My flight to Riga was with SAS airlines. I flew directly to Stockholm from Chicago and then flew with Air Baltic to Riga, arriving early in the afternoon of the 16th. Dainis Smits, an elder of the Reformed Bible Fellowship Church and a member of the educational committee for the seminary, met me at the airport. Dainis brought me to my hotel, Ragi and Braugi (“relatives and friends” in Latvian), which is located in the center of the “old city” of Latvia. The hotel was located only a few blocks from the Technical University where the Reformed Bible Fellowship Church meets for worship and the seminary has rented a classroom for its classes. I was struck by the age and beauty of the old city of Riga, originally built in the early thirteenth century. The Gothic steeples of the cathedrals dominate the skyline of the city. The old city is surrounded by an ancient moat on three sides and the Daugava River on the other.
The class I taught during my two weeks in Latvia was on the subjects of Revelation, Inspiration and Hermeneutics. Rather than teaching two different classes at two different locations and times, we were able to combine the Russian class from the Riga International Bible School and the Latvian class from the Reformed Seminary. For those students who were not proficient in the English language, simultaneous translation was offered in either the Russian or Latvian languages. Approximately 22 Institute and Seminary students took the class for credit; another 10–12 students were regular auditors. The course was well-received, though the historic Reformed position that God’s special revelation has ceased with the closing of the canon of Scripture met with some opposition among the students. Charismatic and pentecostal pastors from North America have influenced many of the students. Consequently, they are inclined to the view that God continues to reveal Himself today through prophecy and other means, beyond the limits of the Scriptures.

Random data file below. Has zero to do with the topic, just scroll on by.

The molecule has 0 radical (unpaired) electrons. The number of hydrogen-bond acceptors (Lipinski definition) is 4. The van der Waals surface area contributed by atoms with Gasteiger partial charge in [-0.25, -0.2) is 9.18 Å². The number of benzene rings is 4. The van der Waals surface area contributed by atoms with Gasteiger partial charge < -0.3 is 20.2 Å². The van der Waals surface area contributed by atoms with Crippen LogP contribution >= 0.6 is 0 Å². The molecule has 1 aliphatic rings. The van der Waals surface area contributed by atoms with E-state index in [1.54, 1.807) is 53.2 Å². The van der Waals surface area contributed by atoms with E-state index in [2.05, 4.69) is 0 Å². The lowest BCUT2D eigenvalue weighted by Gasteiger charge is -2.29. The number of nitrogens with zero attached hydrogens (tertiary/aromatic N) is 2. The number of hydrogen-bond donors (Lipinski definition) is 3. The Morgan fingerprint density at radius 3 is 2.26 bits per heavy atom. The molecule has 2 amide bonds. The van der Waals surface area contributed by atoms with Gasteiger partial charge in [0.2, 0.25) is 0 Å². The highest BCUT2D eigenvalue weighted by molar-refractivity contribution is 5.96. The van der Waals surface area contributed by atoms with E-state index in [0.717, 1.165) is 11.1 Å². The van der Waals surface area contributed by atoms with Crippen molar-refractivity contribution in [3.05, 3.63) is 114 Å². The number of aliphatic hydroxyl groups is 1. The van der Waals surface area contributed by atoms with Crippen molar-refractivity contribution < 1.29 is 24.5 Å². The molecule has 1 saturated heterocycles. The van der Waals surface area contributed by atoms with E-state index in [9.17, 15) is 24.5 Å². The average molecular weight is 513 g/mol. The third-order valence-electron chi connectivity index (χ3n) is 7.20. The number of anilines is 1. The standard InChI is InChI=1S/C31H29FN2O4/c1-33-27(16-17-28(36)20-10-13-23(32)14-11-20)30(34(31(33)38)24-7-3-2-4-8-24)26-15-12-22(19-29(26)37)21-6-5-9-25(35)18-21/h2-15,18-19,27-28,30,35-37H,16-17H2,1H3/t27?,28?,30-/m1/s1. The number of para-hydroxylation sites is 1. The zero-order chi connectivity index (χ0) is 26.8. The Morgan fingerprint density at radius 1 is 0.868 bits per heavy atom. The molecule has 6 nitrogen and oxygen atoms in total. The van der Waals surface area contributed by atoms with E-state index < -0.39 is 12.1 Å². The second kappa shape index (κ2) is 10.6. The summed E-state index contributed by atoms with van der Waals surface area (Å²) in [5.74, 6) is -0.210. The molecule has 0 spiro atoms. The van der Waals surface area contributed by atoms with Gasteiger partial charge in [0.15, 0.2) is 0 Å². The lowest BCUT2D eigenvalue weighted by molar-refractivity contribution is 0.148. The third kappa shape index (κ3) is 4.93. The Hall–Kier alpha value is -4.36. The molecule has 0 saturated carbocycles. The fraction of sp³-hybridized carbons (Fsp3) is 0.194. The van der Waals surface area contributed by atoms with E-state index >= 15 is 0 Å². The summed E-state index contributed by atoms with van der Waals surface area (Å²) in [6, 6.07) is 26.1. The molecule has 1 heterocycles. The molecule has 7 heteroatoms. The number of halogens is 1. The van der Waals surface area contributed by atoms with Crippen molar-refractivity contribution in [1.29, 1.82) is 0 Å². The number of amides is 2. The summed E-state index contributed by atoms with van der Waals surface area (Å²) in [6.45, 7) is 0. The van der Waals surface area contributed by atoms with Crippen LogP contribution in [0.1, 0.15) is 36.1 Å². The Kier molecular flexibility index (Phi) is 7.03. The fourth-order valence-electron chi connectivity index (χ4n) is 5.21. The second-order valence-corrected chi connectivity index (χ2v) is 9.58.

Throughout the two weeks I spent teaching this course, I was often impressed with the students’ eagerness to learn and their competence in handling many of the topics that were addressed. Though the students from the Riga International Bible School were not as advanced as the seminary students, they were very conscientious in their attendance and gave a good account of themselves in their oral examinations at the end of the course.